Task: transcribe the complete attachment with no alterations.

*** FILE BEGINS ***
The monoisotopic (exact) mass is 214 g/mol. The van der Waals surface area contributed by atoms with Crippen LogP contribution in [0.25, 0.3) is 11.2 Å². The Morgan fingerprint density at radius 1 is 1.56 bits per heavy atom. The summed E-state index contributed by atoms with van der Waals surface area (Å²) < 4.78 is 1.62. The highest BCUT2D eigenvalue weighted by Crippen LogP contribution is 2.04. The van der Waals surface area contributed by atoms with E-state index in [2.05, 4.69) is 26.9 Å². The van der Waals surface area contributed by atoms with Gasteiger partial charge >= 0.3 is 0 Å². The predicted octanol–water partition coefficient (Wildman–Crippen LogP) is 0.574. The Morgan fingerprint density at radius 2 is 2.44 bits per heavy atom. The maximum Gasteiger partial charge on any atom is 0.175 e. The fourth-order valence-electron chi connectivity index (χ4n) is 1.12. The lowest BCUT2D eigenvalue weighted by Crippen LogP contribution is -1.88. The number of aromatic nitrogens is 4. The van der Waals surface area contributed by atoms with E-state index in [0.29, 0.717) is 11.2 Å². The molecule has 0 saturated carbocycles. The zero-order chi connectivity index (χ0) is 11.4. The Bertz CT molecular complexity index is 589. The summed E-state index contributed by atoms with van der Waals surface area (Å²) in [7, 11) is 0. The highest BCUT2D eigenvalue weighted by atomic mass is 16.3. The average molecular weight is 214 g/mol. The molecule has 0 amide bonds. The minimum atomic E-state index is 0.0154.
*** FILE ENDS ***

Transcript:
The monoisotopic (exact) mass is 214 g/mol. The van der Waals surface area contributed by atoms with Crippen LogP contribution in [0.25, 0.3) is 11.2 Å². The Morgan fingerprint density at radius 1 is 1.56 bits per heavy atom. The summed E-state index contributed by atoms with van der Waals surface area (Å²) < 4.78 is 1.62. The highest BCUT2D eigenvalue weighted by Crippen LogP contribution is 2.04. The van der Waals surface area contributed by atoms with E-state index in [2.05, 4.69) is 26.9 Å². The van der Waals surface area contributed by atoms with Gasteiger partial charge >= 0.3 is 0 Å². The predicted octanol–water partition coefficient (Wildman–Crippen LogP) is 0.574. The Morgan fingerprint density at radius 2 is 2.44 bits per heavy atom. The maximum Gasteiger partial charge on any atom is 0.175 e. The fourth-order valence-electron chi connectivity index (χ4n) is 1.12. The lowest BCUT2D eigenvalue weighted by Crippen LogP contribution is -1.88. The number of aromatic nitrogens is 4. The van der Waals surface area contributed by atoms with E-state index in [0.29, 0.717) is 11.2 Å². The molecule has 0 saturated carbocycles. The zero-order chi connectivity index (χ0) is 11.4. The Bertz CT molecular complexity index is 589. The summed E-state index contributed by atoms with van der Waals surface area (Å²) in [7, 11) is 0. The highest BCUT2D eigenvalue weighted by atomic mass is 16.3. The average molecular weight is 214 g/mol. The molecule has 0 amide bonds. The minimum atomic E-state index is 0.0154.